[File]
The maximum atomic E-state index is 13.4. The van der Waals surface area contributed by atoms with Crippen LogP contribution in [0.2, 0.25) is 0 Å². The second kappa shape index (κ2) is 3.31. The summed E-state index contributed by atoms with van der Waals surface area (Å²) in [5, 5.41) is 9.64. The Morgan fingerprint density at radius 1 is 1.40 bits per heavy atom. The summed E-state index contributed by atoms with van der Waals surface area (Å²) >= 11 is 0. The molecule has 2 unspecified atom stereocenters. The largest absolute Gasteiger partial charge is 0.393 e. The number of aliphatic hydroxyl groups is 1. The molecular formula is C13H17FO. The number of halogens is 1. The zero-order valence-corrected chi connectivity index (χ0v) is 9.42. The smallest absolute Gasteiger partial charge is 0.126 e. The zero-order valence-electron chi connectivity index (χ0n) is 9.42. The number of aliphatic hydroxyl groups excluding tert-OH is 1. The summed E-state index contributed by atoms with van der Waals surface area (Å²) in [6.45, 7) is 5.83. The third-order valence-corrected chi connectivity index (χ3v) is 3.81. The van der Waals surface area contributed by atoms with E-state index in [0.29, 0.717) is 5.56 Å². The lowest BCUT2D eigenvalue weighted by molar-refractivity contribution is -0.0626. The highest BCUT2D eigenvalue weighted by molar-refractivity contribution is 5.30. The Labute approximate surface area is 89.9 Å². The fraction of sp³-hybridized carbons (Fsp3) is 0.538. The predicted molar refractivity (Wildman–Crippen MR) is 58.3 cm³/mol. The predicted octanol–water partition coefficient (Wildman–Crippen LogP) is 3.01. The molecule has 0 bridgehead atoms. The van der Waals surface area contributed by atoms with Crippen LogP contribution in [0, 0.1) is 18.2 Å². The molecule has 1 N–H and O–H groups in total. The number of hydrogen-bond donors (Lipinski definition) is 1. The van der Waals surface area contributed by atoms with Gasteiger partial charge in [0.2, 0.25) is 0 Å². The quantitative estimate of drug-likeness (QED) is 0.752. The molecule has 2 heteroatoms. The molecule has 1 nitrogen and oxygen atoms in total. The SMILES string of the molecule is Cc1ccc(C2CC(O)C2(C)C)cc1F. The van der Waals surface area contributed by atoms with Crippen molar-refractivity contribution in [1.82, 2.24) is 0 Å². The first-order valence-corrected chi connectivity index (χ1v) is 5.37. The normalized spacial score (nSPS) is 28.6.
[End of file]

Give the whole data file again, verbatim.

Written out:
The maximum atomic E-state index is 13.4. The van der Waals surface area contributed by atoms with Crippen LogP contribution in [0.2, 0.25) is 0 Å². The second kappa shape index (κ2) is 3.31. The summed E-state index contributed by atoms with van der Waals surface area (Å²) in [5, 5.41) is 9.64. The Morgan fingerprint density at radius 1 is 1.40 bits per heavy atom. The summed E-state index contributed by atoms with van der Waals surface area (Å²) >= 11 is 0. The molecule has 2 unspecified atom stereocenters. The largest absolute Gasteiger partial charge is 0.393 e. The number of aliphatic hydroxyl groups is 1. The molecular formula is C13H17FO. The number of halogens is 1. The zero-order valence-corrected chi connectivity index (χ0v) is 9.42. The smallest absolute Gasteiger partial charge is 0.126 e. The zero-order valence-electron chi connectivity index (χ0n) is 9.42. The number of aliphatic hydroxyl groups excluding tert-OH is 1. The summed E-state index contributed by atoms with van der Waals surface area (Å²) in [6.45, 7) is 5.83. The third-order valence-corrected chi connectivity index (χ3v) is 3.81. The van der Waals surface area contributed by atoms with E-state index in [0.29, 0.717) is 5.56 Å². The lowest BCUT2D eigenvalue weighted by molar-refractivity contribution is -0.0626. The highest BCUT2D eigenvalue weighted by molar-refractivity contribution is 5.30. The Labute approximate surface area is 89.9 Å². The fraction of sp³-hybridized carbons (Fsp3) is 0.538. The predicted molar refractivity (Wildman–Crippen MR) is 58.3 cm³/mol. The predicted octanol–water partition coefficient (Wildman–Crippen LogP) is 3.01. The molecule has 0 bridgehead atoms. The van der Waals surface area contributed by atoms with Crippen LogP contribution in [0, 0.1) is 18.2 Å². The molecule has 1 N–H and O–H groups in total. The number of hydrogen-bond donors (Lipinski definition) is 1. The van der Waals surface area contributed by atoms with Gasteiger partial charge in [0.2, 0.25) is 0 Å². The quantitative estimate of drug-likeness (QED) is 0.752. The molecule has 2 heteroatoms. The molecule has 1 nitrogen and oxygen atoms in total. The SMILES string of the molecule is Cc1ccc(C2CC(O)C2(C)C)cc1F. The van der Waals surface area contributed by atoms with Crippen molar-refractivity contribution in [1.82, 2.24) is 0 Å². The first-order valence-corrected chi connectivity index (χ1v) is 5.37. The normalized spacial score (nSPS) is 28.6.